• The partially-obstructing implant 165 defines a passage 166 extending between the open ends 168, 169. One or more inflatable members 164 may be disposed adjacent the external surface 167 of the implant. The inflatable members 164 may have a variety of forms, such as, for example, balloons. An exemplary form of the inflatable members 164 may be a pocket 163 containing an air bubble 162, as shown in FIGS. 14A and 14B. The pocket 163 may be formed between the external surface 167 and the passage 166. Alternatively, the pocket 163 may form a portion of the external surface of the implant 165. The air bubble 162 may be suspended in an appropriate substance which fills the pocket 163. The size and/or the number of the air bubbles 162 in each pocket 163 may be selected such that the air bubbles 162 at least partially collapse to open the passage 166 during a first portion of the cardiac cycle, as shown in FIG. 14A, and regain their original shape to close the passage 166 during a second portion of the cardiac cycle, as shown in FIG. 14B. Also, the number of pockets 163 containing air bubbles 162 as well as the distribution of such pockets around the implant 165 may also be chosen so as to control the opening and closing of the passage 166. Any combination of the number, size, and distribution of the air bubbles 162 and/or the pockets 163 may be selected so as to control the opening and closing of the passage 166 or to control the degree of the opening of the passage 166. By way of example, to control the opening and closing of the passage 166 based on the cardiac cycle phases, an external inflation source (not shown) may be provided and may be either manually or automatically actuated so as to inflate and deflate the air bubbles 162.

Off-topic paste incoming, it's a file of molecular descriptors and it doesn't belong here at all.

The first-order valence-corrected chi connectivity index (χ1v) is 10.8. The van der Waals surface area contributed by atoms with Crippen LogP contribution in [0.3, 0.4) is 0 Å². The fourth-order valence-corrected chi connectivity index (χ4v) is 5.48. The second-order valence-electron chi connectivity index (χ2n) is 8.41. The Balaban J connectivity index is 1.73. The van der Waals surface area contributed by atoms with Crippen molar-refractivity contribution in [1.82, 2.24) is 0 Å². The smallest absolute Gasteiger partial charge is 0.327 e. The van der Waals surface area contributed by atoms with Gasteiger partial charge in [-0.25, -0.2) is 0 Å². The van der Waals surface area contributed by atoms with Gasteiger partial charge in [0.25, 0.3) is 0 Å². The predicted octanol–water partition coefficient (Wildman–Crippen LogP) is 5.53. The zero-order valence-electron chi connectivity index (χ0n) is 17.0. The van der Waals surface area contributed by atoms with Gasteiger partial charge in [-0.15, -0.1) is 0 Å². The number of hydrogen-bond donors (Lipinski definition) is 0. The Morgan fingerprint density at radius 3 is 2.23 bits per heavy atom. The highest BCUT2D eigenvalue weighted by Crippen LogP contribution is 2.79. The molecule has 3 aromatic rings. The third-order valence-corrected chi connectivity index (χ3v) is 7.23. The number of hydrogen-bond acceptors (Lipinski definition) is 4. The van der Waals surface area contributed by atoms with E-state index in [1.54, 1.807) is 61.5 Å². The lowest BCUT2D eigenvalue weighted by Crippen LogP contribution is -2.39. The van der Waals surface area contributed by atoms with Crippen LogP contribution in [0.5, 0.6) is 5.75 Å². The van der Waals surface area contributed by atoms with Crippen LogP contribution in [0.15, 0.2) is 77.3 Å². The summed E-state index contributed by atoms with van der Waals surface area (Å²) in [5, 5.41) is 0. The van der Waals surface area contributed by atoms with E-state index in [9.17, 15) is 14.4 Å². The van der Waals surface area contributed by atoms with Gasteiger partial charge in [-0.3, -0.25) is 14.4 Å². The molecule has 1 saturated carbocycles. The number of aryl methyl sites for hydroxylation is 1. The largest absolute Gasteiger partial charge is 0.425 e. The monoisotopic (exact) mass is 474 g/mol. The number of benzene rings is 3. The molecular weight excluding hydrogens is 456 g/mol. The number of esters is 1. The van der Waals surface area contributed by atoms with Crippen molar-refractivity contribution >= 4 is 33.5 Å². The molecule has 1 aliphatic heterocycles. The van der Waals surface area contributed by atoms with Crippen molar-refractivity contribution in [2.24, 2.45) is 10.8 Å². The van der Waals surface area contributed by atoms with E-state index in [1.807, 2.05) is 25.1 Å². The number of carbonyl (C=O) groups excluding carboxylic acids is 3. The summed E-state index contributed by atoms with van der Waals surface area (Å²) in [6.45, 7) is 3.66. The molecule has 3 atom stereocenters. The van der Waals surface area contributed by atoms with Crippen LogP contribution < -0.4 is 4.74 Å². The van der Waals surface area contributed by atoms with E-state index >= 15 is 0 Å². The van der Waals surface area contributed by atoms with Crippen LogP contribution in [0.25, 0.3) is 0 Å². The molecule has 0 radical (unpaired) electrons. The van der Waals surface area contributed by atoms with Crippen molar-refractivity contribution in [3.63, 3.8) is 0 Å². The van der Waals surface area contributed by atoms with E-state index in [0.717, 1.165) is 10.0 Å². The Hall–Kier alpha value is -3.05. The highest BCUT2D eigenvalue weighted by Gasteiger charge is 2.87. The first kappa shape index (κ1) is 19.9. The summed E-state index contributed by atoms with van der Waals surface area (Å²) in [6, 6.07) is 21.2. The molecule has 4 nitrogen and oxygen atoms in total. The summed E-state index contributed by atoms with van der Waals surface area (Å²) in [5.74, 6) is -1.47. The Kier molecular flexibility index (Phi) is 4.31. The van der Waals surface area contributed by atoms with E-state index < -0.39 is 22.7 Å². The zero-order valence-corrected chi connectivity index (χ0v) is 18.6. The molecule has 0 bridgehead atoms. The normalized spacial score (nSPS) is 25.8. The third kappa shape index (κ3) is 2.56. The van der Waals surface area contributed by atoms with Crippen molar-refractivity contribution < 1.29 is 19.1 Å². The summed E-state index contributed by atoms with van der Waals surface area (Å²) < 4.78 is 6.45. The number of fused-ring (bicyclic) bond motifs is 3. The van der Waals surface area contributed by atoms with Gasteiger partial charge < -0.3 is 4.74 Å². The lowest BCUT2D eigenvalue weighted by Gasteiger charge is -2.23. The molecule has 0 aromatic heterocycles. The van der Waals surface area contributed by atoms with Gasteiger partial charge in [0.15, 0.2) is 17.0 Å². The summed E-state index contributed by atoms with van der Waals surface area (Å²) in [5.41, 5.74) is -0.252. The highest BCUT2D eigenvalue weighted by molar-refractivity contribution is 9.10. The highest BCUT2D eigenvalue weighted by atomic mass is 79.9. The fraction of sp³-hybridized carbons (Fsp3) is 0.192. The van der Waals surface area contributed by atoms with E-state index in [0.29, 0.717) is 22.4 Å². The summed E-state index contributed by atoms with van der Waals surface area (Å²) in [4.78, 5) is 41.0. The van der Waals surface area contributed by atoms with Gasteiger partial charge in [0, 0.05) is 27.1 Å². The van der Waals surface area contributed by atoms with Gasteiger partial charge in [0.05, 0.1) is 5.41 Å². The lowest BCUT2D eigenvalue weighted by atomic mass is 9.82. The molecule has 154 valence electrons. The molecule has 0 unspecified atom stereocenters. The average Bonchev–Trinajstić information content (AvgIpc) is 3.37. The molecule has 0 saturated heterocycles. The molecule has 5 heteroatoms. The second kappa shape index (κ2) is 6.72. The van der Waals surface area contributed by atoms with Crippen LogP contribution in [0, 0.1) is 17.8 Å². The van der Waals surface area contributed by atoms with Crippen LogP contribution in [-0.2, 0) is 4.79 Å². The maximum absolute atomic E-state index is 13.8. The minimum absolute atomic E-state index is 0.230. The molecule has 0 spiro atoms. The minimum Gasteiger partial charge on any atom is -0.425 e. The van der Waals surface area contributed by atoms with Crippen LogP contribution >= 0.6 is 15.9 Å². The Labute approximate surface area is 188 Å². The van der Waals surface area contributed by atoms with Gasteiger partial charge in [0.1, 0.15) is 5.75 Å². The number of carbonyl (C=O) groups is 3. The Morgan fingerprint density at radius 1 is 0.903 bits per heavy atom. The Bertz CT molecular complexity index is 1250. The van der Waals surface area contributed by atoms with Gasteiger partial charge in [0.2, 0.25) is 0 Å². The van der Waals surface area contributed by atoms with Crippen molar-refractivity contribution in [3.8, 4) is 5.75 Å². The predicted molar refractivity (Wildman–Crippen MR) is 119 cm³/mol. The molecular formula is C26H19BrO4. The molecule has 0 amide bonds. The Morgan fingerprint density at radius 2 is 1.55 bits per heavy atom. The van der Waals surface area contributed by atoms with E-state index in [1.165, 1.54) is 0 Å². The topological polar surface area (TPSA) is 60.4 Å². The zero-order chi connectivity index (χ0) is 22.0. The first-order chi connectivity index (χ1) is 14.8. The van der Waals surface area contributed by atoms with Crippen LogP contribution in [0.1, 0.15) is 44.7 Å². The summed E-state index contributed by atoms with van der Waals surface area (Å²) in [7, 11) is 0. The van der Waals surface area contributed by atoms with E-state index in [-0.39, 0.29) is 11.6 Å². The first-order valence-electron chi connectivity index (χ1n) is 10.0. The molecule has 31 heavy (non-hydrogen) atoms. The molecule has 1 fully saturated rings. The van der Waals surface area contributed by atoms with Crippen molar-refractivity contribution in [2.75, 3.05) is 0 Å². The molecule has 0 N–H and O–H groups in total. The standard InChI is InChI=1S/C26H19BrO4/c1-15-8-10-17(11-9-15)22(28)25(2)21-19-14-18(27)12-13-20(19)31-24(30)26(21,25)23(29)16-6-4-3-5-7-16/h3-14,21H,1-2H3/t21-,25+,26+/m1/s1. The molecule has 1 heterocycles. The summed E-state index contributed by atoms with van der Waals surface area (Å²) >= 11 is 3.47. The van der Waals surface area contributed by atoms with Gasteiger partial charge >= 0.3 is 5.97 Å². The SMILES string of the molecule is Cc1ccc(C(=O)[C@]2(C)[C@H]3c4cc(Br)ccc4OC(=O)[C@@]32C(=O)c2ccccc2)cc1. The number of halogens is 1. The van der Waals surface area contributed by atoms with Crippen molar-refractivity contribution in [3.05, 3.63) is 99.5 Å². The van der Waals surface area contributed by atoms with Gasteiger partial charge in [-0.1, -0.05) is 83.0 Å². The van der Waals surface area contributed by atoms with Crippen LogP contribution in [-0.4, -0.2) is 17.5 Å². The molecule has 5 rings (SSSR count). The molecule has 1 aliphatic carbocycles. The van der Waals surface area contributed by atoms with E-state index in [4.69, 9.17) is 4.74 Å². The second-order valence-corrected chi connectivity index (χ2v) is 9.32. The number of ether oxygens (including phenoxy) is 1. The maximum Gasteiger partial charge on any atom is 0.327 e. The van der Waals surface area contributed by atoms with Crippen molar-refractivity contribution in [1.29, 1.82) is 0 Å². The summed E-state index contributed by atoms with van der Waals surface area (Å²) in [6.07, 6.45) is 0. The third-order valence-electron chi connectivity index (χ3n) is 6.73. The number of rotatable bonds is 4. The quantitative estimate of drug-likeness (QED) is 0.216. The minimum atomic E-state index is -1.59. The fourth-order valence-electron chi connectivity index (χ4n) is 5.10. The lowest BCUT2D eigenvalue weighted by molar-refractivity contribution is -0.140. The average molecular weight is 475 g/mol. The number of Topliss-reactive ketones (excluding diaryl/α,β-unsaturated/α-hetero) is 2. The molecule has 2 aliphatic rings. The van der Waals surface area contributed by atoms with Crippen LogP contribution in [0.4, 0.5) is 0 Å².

• Accordingly, in addition to the various features explained above, any combination of the number, size, and distribution of the air bubbles 162 and/or the pockets 163 may be selected to control amount of occlusion of the coronary vein CV, thereby controlling the amount of antegrade flow through the passage 166 and the internal pressure of the coronary vein CV during retroperfusion. As described above, these features to control the internal pressure of the coronary vein CV during retroperfusion may be selected based on the measured internal pressure of the coronary vein CV before or after forming the passageway 22.